In most laptops and some all-in-one models, the graphics card is bundled in with the processor and motherboard – also called an “integrated” graphics card – and in other larger computer models like a desktop, the graphics card is its own unit – also called a “discrete” graphics card. For average users who prefer a laptop or all-in-one over a desktop computer (more on the differences between these models later), integrated graphics work just fine. However, if you or the recipient of the computer is a gamer or is someone who does a lot of video/photo editing, you’d be better off choosing a laptop or computer with a discrete graphics card (a card that is separate from the motherboard and processor) as they are more powerful. Most Intel-based computers and laptops are equipped with Nvidia graphics cards in the GeForce line. Computers like desktops get regular graphics cards, but laptops are often equipped with Max-Q Nvidia cards, which is like the power-efficient, laptop-friendly version of Nvidia’s desktop cards and are named something like the GeForce GTX 1080 Max-Q (just like the processors, a graphics card labeled GTX 2000 is more powerful than a GTX 1080 card). These laptop-oriented cards are typically 12-25% less powerful than their desktop counterparts, but offer plenty of power and clear graphics for streaming HD movies or even playing some games. So, if you or the recipient of the computer is a regular user, most on-board integrated GPUs work just fine for your needs, but if you or the recipient is someone who needs better-quality graphics (often paired with a more powerful processor like an i7 vs an i5), you’re better off choosing a computer with a discrete graphics card.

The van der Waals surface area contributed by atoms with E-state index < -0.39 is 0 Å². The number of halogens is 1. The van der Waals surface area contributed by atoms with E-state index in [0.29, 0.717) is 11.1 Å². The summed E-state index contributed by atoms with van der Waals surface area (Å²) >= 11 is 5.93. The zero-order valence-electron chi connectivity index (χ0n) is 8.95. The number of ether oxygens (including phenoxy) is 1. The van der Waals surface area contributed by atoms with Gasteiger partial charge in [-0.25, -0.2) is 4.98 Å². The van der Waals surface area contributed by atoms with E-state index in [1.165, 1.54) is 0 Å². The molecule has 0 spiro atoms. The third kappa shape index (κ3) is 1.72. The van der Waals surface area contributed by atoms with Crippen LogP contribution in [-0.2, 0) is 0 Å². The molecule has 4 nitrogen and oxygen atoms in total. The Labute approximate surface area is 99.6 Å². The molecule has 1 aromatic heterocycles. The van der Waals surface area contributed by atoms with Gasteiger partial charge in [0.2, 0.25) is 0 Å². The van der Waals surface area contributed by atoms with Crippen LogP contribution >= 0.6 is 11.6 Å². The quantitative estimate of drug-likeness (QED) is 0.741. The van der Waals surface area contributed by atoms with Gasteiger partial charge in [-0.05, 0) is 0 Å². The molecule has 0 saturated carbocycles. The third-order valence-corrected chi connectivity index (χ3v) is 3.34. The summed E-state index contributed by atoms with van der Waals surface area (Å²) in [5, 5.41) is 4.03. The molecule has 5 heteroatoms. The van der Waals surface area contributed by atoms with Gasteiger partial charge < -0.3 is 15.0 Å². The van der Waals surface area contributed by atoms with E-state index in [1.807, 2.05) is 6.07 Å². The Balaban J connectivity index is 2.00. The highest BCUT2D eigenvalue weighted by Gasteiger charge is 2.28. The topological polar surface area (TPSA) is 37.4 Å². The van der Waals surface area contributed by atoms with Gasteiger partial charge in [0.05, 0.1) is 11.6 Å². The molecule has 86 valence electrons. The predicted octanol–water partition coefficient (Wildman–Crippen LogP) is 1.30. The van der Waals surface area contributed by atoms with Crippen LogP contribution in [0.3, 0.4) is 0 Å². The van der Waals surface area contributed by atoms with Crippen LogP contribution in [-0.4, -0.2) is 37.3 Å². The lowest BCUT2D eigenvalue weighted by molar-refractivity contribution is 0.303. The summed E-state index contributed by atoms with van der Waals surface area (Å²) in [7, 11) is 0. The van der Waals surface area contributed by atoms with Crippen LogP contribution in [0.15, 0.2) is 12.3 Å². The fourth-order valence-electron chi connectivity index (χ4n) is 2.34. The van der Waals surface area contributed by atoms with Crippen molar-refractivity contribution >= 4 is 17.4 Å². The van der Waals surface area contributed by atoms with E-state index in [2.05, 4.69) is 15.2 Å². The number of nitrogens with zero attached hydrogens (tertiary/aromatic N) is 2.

You can never have too much RAM. 8 gigabytes (GB) of RAM is the minimum we recommend for any user, and you can never go wrong by getting more than 8 GBs. If you or the recipient is going to use the computer for more bigger tasks like running bigger software or gaming, we recommend at least 16 GB of RAM (a necessity especially if you’re gaming) for upgraded capability. If you or the recipient knows they will want to upgrade the RAM later but is fine with using just 8 GB, make sure the computer you’re looking at has the RAM separate than the motherboard (in some computers, mostly laptops, the RAM is soldered to the motherboard, making you can’t upgrade or change it). Overall, if you or the recipient is a normal computer user, 8 GB of RAM works perfectly fine, but if you need to run programming softwares or edit videos or even game, 16 GB is recommended, and 32 GB is even better if it’s within your budget. Chromebooks are the exception to this, and are typically equipped with just 4 GB of RAM. This is a good option if you or the recipient uses the computer for light work, but yet again you’re probably better off choosing 8 GB as it prevents your Chromebook from potentially freezing up as it doubles the space and lets you open more browser tabs or apps at a time. When choosing RAM for your computer, you should look for RAM labeled as DDR4. DDR stands for double-data-rate, meaning these RAM sticks are faster than normal models. Most computers come equipped with DDR4 RAM anyway, but some manufacturers might still be using DDR3 RAM (an older and slower version of the DDR4 RAM stick), so you should always check before you buy.